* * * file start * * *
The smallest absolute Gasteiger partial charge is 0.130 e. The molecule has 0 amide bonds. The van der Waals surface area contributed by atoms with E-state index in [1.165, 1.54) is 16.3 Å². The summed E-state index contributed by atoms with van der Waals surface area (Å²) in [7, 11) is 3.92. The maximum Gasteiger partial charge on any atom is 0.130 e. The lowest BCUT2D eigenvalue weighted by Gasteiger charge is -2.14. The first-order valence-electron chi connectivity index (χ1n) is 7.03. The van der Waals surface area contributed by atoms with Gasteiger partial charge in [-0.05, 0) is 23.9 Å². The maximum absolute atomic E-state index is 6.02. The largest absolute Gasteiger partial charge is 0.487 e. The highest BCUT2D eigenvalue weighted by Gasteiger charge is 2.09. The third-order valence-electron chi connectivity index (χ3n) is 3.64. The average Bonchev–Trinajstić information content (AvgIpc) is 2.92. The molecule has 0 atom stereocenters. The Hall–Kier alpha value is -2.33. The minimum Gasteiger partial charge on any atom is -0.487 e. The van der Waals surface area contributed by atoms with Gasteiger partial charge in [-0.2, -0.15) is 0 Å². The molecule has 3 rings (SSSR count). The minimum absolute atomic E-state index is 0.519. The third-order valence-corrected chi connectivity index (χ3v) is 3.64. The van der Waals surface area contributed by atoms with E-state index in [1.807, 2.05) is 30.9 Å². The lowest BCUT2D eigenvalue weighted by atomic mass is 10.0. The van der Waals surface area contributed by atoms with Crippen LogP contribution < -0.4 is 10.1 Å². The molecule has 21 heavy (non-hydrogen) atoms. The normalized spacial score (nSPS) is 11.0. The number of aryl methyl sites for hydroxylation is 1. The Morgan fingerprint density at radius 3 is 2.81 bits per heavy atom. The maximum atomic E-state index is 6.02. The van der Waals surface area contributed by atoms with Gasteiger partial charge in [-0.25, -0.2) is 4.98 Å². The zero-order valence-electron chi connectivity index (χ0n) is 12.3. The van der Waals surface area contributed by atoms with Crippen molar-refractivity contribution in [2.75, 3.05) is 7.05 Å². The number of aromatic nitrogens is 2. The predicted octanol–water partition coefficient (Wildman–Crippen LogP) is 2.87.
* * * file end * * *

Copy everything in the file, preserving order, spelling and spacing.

The smallest absolute Gasteiger partial charge is 0.130 e. The molecule has 0 amide bonds. The van der Waals surface area contributed by atoms with E-state index in [1.165, 1.54) is 16.3 Å². The summed E-state index contributed by atoms with van der Waals surface area (Å²) in [7, 11) is 3.92. The maximum Gasteiger partial charge on any atom is 0.130 e. The lowest BCUT2D eigenvalue weighted by Gasteiger charge is -2.14. The first-order valence-electron chi connectivity index (χ1n) is 7.03. The van der Waals surface area contributed by atoms with Gasteiger partial charge in [-0.05, 0) is 23.9 Å². The maximum absolute atomic E-state index is 6.02. The largest absolute Gasteiger partial charge is 0.487 e. The highest BCUT2D eigenvalue weighted by Gasteiger charge is 2.09. The third-order valence-electron chi connectivity index (χ3n) is 3.64. The average Bonchev–Trinajstić information content (AvgIpc) is 2.92. The molecule has 0 atom stereocenters. The Hall–Kier alpha value is -2.33. The minimum Gasteiger partial charge on any atom is -0.487 e. The van der Waals surface area contributed by atoms with Gasteiger partial charge in [-0.2, -0.15) is 0 Å². The molecule has 3 rings (SSSR count). The minimum absolute atomic E-state index is 0.519. The third-order valence-corrected chi connectivity index (χ3v) is 3.64. The van der Waals surface area contributed by atoms with E-state index in [1.807, 2.05) is 30.9 Å². The lowest BCUT2D eigenvalue weighted by atomic mass is 10.0. The van der Waals surface area contributed by atoms with Crippen LogP contribution < -0.4 is 10.1 Å². The molecule has 21 heavy (non-hydrogen) atoms. The normalized spacial score (nSPS) is 11.0. The number of aryl methyl sites for hydroxylation is 1. The Morgan fingerprint density at radius 3 is 2.81 bits per heavy atom. The maximum atomic E-state index is 6.02. The van der Waals surface area contributed by atoms with Gasteiger partial charge in [-0.25, -0.2) is 4.98 Å². The zero-order valence-electron chi connectivity index (χ0n) is 12.3. The van der Waals surface area contributed by atoms with Crippen molar-refractivity contribution in [2.75, 3.05) is 7.05 Å². The number of aromatic nitrogens is 2. The predicted octanol–water partition coefficient (Wildman–Crippen LogP) is 2.87.